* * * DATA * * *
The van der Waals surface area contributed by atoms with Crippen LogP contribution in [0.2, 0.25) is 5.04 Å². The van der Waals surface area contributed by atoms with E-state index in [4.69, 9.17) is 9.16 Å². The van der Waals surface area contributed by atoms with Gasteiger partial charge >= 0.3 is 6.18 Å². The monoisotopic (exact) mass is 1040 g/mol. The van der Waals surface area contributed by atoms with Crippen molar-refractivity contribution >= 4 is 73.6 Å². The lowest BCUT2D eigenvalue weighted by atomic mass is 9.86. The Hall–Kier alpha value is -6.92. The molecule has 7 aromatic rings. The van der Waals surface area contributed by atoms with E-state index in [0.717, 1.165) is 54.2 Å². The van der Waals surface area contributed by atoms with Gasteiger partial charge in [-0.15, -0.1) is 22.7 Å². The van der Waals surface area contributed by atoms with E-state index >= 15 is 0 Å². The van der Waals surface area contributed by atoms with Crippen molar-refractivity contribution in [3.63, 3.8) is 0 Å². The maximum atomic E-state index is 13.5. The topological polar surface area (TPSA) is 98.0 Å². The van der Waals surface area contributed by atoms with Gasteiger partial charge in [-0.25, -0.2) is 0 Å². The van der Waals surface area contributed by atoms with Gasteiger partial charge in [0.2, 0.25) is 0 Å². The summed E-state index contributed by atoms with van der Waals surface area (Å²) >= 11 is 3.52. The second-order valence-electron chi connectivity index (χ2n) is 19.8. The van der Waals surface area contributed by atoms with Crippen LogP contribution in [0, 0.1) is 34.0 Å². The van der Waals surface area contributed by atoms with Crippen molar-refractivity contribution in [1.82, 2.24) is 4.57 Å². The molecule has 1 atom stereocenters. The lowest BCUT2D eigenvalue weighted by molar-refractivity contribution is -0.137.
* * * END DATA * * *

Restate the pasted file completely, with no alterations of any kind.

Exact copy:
The van der Waals surface area contributed by atoms with Crippen LogP contribution in [0.2, 0.25) is 5.04 Å². The van der Waals surface area contributed by atoms with E-state index in [4.69, 9.17) is 9.16 Å². The van der Waals surface area contributed by atoms with Gasteiger partial charge >= 0.3 is 6.18 Å². The monoisotopic (exact) mass is 1040 g/mol. The van der Waals surface area contributed by atoms with Crippen molar-refractivity contribution >= 4 is 73.6 Å². The lowest BCUT2D eigenvalue weighted by atomic mass is 9.86. The Hall–Kier alpha value is -6.92. The molecule has 7 aromatic rings. The van der Waals surface area contributed by atoms with E-state index in [0.717, 1.165) is 54.2 Å². The van der Waals surface area contributed by atoms with Gasteiger partial charge in [-0.15, -0.1) is 22.7 Å². The van der Waals surface area contributed by atoms with E-state index >= 15 is 0 Å². The van der Waals surface area contributed by atoms with Crippen molar-refractivity contribution in [3.63, 3.8) is 0 Å². The maximum atomic E-state index is 13.5. The topological polar surface area (TPSA) is 98.0 Å². The van der Waals surface area contributed by atoms with Gasteiger partial charge in [-0.25, -0.2) is 0 Å². The van der Waals surface area contributed by atoms with Gasteiger partial charge in [0.2, 0.25) is 0 Å². The summed E-state index contributed by atoms with van der Waals surface area (Å²) >= 11 is 3.52. The second-order valence-electron chi connectivity index (χ2n) is 19.8. The van der Waals surface area contributed by atoms with Crippen LogP contribution in [0, 0.1) is 34.0 Å². The van der Waals surface area contributed by atoms with Crippen molar-refractivity contribution in [1.82, 2.24) is 4.57 Å². The molecule has 1 atom stereocenters. The lowest BCUT2D eigenvalue weighted by molar-refractivity contribution is -0.137.